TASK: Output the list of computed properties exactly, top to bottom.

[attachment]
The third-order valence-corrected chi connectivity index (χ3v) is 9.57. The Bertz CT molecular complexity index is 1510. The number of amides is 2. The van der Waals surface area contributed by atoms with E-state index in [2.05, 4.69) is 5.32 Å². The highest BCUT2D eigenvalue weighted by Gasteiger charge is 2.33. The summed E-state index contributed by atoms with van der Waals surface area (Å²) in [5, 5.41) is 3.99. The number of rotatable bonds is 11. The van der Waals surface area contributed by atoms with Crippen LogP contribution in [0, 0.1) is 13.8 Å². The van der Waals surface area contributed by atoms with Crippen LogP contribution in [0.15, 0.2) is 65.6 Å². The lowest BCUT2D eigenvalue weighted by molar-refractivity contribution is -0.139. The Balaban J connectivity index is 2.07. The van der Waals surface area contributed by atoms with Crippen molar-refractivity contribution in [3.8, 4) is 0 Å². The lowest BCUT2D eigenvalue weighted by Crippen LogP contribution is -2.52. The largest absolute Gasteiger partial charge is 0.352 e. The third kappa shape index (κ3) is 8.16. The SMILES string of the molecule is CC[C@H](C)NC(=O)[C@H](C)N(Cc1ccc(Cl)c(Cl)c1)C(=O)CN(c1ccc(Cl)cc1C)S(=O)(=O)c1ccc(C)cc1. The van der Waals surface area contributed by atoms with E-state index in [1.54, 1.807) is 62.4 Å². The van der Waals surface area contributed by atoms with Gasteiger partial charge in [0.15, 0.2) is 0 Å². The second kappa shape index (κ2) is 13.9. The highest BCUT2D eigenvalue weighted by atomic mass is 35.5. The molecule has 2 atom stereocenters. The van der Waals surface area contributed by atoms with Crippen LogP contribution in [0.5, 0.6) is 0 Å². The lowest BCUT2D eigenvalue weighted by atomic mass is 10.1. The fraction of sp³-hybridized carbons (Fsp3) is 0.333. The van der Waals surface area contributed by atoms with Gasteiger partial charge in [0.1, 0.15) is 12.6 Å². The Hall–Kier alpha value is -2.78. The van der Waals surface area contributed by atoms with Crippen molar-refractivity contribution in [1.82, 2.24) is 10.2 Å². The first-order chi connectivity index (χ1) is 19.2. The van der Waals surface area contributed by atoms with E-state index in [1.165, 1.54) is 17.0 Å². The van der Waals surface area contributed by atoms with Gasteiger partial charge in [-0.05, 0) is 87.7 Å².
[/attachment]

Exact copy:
The third-order valence-corrected chi connectivity index (χ3v) is 9.57. The Bertz CT molecular complexity index is 1510. The number of amides is 2. The van der Waals surface area contributed by atoms with E-state index in [2.05, 4.69) is 5.32 Å². The highest BCUT2D eigenvalue weighted by Gasteiger charge is 2.33. The summed E-state index contributed by atoms with van der Waals surface area (Å²) in [5, 5.41) is 3.99. The number of rotatable bonds is 11. The van der Waals surface area contributed by atoms with Crippen LogP contribution in [0, 0.1) is 13.8 Å². The van der Waals surface area contributed by atoms with Crippen LogP contribution in [0.15, 0.2) is 65.6 Å². The lowest BCUT2D eigenvalue weighted by molar-refractivity contribution is -0.139. The Balaban J connectivity index is 2.07. The van der Waals surface area contributed by atoms with Crippen molar-refractivity contribution in [3.8, 4) is 0 Å². The lowest BCUT2D eigenvalue weighted by Crippen LogP contribution is -2.52. The largest absolute Gasteiger partial charge is 0.352 e. The third kappa shape index (κ3) is 8.16. The SMILES string of the molecule is CC[C@H](C)NC(=O)[C@H](C)N(Cc1ccc(Cl)c(Cl)c1)C(=O)CN(c1ccc(Cl)cc1C)S(=O)(=O)c1ccc(C)cc1. The van der Waals surface area contributed by atoms with E-state index in [1.54, 1.807) is 62.4 Å². The van der Waals surface area contributed by atoms with Gasteiger partial charge in [0.15, 0.2) is 0 Å². The second kappa shape index (κ2) is 13.9. The highest BCUT2D eigenvalue weighted by atomic mass is 35.5. The molecule has 2 atom stereocenters. The van der Waals surface area contributed by atoms with Crippen LogP contribution in [0.5, 0.6) is 0 Å². The lowest BCUT2D eigenvalue weighted by atomic mass is 10.1. The fraction of sp³-hybridized carbons (Fsp3) is 0.333. The van der Waals surface area contributed by atoms with Gasteiger partial charge in [0.1, 0.15) is 12.6 Å². The Hall–Kier alpha value is -2.78. The van der Waals surface area contributed by atoms with Crippen molar-refractivity contribution in [1.82, 2.24) is 10.2 Å². The first-order chi connectivity index (χ1) is 19.2. The van der Waals surface area contributed by atoms with E-state index in [1.165, 1.54) is 17.0 Å². The van der Waals surface area contributed by atoms with Gasteiger partial charge in [-0.05, 0) is 87.7 Å².